With a plethora of different fabrics and patterns on the market, it’s easy to become spoiled for choice when buying a suit! However, the type of fabric is important when wearing a suit for a particular event or a particular time of the year. Therefore, this guide deals specifically with different types of suit fabrics and weaves. 

In this article, you will find out what defines a good suit fabric. You will also learn the key characteristics of the most popular types of suiting fabric. Finally, you will get clued into the controversy over synthetic suits.

Why Does Suit Fabric Matter?

There many details to consider when buying suit, but the two main factors that decide on a suit’s quality and cost: construction and fabric. This is the suiting equivalent to parts and labor on a car. Very quickly, suits are made with either fused, half, or full canvas interlinings onto which fabric is either glued (fused) or sewn. Glued suits are cheaper, sewn suits are more expensive.

Fabric is the other main factor that decides a suit’s quality and cost. Good fabric will feel better, hold its shape for longer, and look better for its lifespan. As you might imagine, it’s a more expensive product than its lower-quality counterparts.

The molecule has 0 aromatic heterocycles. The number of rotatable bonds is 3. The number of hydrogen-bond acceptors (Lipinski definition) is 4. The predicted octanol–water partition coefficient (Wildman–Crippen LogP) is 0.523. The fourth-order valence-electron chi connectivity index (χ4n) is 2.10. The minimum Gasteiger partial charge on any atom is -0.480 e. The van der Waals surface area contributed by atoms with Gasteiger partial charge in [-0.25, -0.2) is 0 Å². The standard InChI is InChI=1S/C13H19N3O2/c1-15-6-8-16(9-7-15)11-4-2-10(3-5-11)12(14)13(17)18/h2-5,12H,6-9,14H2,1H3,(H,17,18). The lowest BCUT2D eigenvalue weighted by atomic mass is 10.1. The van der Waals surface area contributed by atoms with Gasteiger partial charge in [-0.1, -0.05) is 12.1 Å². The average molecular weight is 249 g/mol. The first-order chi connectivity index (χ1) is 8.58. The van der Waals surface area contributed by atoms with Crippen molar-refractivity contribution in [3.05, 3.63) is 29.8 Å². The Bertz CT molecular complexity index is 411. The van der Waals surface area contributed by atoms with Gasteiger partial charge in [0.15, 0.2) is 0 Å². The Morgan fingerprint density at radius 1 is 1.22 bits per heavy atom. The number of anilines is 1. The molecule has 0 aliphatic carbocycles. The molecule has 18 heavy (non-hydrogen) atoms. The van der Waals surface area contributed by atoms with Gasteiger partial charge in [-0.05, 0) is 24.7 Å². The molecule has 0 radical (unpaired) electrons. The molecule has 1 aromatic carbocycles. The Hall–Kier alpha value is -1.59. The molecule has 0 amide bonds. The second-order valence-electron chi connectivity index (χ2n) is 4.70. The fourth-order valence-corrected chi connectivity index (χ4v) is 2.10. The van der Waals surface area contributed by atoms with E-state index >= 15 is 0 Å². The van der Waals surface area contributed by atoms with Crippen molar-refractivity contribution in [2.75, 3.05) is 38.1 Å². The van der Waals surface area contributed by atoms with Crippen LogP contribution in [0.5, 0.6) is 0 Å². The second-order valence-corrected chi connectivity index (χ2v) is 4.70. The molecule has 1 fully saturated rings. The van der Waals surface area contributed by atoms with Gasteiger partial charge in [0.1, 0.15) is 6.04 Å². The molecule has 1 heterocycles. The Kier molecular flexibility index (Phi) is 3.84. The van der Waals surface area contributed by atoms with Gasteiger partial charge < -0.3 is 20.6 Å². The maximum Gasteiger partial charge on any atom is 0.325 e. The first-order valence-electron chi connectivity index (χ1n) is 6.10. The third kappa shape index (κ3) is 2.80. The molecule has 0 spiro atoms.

Fabric Types


Cashmere is a kind of wool that comes from the soft under-hair of a particular kind of goat native to Mongolia. It has an incredibly soft texture, great water resistance, and excellent breathability. You can find cashmere suits in lighter or heavier weaves suitable for varying temperatures.

Cashmere can last many, many years with proper care. It also insulates even better than most sheep’s wool, making it an ideal material for cold-weather suits. Plus, it has a lustrous appearance and drapes elegantly for pants!


Plant fibers represent another category of fabrics a customer can choose from. Cotton is an accepted option for many casual suits, and is, in most cases, less expensive than wool or linen. It is flexible and breathable, but shows creases more than wool fabrics. Another classic plant fiber is linen, which is made from the fibers of the flax plant. While it is very breathable, it does develop a characteristic wrinkle


As a fiber, silk is elastic and has pretty good strength. However, it’s super-light and easy to wear. It has moderate resistance to wrinkles and it does not attract dirt because of its smoothness. Silk is a natural temperature regulator, which will keep you warm in winter and cool in summer. It’s perfect for all seasons and fits most body types; however, it’s best for more formal events.